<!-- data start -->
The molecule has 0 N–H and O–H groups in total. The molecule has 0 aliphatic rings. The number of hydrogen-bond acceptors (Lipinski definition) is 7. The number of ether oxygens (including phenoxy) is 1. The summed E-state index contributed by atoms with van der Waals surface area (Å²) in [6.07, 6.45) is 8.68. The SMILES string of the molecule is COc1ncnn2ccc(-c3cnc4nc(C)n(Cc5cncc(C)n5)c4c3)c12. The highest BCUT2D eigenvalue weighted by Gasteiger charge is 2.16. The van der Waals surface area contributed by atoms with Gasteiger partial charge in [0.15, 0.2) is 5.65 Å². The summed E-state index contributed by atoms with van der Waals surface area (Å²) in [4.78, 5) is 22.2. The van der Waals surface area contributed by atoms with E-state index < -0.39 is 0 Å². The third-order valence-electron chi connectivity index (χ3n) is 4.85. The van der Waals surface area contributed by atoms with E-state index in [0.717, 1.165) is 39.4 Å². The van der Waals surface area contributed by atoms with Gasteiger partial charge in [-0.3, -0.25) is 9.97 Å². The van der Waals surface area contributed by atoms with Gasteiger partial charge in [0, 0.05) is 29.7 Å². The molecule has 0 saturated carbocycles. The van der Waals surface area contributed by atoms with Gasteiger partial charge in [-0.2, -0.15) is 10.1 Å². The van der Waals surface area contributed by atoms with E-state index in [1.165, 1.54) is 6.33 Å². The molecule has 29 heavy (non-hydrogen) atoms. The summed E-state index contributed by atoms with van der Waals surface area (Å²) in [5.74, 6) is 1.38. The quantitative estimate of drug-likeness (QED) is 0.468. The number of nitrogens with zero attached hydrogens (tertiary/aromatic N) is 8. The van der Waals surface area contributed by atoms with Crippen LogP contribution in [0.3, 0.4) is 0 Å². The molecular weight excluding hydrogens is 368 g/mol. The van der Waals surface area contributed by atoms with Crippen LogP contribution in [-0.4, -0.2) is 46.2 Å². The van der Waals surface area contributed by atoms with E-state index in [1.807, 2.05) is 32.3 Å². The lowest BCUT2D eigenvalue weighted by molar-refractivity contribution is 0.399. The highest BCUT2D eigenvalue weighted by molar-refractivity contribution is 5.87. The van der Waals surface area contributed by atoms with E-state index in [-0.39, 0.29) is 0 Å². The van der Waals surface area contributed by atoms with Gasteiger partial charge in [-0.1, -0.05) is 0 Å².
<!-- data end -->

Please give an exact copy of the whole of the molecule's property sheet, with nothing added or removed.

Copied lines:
The molecule has 0 N–H and O–H groups in total. The molecule has 0 aliphatic rings. The number of hydrogen-bond acceptors (Lipinski definition) is 7. The number of ether oxygens (including phenoxy) is 1. The summed E-state index contributed by atoms with van der Waals surface area (Å²) in [6.07, 6.45) is 8.68. The SMILES string of the molecule is COc1ncnn2ccc(-c3cnc4nc(C)n(Cc5cncc(C)n5)c4c3)c12. The highest BCUT2D eigenvalue weighted by Gasteiger charge is 2.16. The van der Waals surface area contributed by atoms with Gasteiger partial charge in [0.15, 0.2) is 5.65 Å². The summed E-state index contributed by atoms with van der Waals surface area (Å²) in [4.78, 5) is 22.2. The van der Waals surface area contributed by atoms with E-state index < -0.39 is 0 Å². The third-order valence-electron chi connectivity index (χ3n) is 4.85. The van der Waals surface area contributed by atoms with E-state index in [0.717, 1.165) is 39.4 Å². The van der Waals surface area contributed by atoms with Gasteiger partial charge in [-0.3, -0.25) is 9.97 Å². The van der Waals surface area contributed by atoms with Gasteiger partial charge in [0, 0.05) is 29.7 Å². The molecule has 0 saturated carbocycles. The van der Waals surface area contributed by atoms with Gasteiger partial charge in [-0.2, -0.15) is 10.1 Å². The van der Waals surface area contributed by atoms with E-state index in [1.165, 1.54) is 6.33 Å². The molecule has 29 heavy (non-hydrogen) atoms. The summed E-state index contributed by atoms with van der Waals surface area (Å²) in [5.74, 6) is 1.38. The quantitative estimate of drug-likeness (QED) is 0.468. The number of nitrogens with zero attached hydrogens (tertiary/aromatic N) is 8. The van der Waals surface area contributed by atoms with Crippen LogP contribution in [0.3, 0.4) is 0 Å². The molecular weight excluding hydrogens is 368 g/mol. The van der Waals surface area contributed by atoms with Crippen LogP contribution in [-0.4, -0.2) is 46.2 Å². The van der Waals surface area contributed by atoms with E-state index in [1.807, 2.05) is 32.3 Å². The lowest BCUT2D eigenvalue weighted by molar-refractivity contribution is 0.399. The highest BCUT2D eigenvalue weighted by molar-refractivity contribution is 5.87. The van der Waals surface area contributed by atoms with E-state index in [-0.39, 0.29) is 0 Å². The van der Waals surface area contributed by atoms with Gasteiger partial charge in [-0.1, -0.05) is 0 Å².